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What Difference Does the Same-Sex Marriage Law Make in New York Inheritance?

After much debate, on June 24, 2011, New York legalized gay marriage. New York is now sixth state to give same-sex couples the right to marry. Same-sex couples are now entitled to a variety of economic and legal benefits offered in the State of New York that up until now, were only afforded to heterosexual couples.

Same-sex couples will now be able to file their state income tax jointly, make unlimited lifetime transfers and an unlimited marital deduction at death without incurring New York gift and estate tax, and inherit by the laws of intestacy.

Prior to the enactment of the new law, having a Last Will and Testament was crucial for those in a same-sex relationship. If there was no will at death, same-sex spouses were at risk for losing everything because property would pass to a blood relative by operation of law. Now, however, a surviving same-sex spouse will be the first in line to inherit the decedent’s assets through intestacy.

In addition, before the new law, same-sex couples had to pay estate tax in New York when they made asset transfers above $ 1 million to their partners. Now, however, same-sex couples will be afforded the same benefits enjoyed by heterosexual married couples, and be able to make unlimited lifetime transfers and unlimited marital deduction at death without incurring New York gift and estate taxes.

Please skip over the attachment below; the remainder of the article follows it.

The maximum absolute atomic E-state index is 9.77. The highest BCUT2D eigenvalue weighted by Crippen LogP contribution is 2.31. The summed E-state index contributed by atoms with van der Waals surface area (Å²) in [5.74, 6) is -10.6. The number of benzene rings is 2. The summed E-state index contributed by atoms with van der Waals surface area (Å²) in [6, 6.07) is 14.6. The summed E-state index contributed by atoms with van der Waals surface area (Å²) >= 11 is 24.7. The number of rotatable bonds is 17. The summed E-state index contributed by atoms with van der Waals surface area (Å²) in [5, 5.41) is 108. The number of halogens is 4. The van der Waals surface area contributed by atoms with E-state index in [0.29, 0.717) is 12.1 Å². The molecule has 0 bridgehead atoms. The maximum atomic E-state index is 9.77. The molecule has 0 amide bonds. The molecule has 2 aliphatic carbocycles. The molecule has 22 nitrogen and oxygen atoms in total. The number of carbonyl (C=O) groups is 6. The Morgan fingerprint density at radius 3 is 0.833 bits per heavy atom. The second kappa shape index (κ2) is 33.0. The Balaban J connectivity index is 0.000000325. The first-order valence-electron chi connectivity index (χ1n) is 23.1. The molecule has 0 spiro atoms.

Note however that this ability to make unlimited transfers is only state-based. While New York has decided to legalize same-sex marriage, same-sex couples are still not recognized on the federal level because of the Defense of Marriage Act (DOMA) which defines marriage as between a man and woman. Therefore, same-sex couples are still treated as single individuals in relation to federal estate tax (and income tax).

To set up an appointment to discuss how the new law will affect you and your partner, call New York estate attorneys at the Law Offices of Albert Goodwin at 718-509-9774.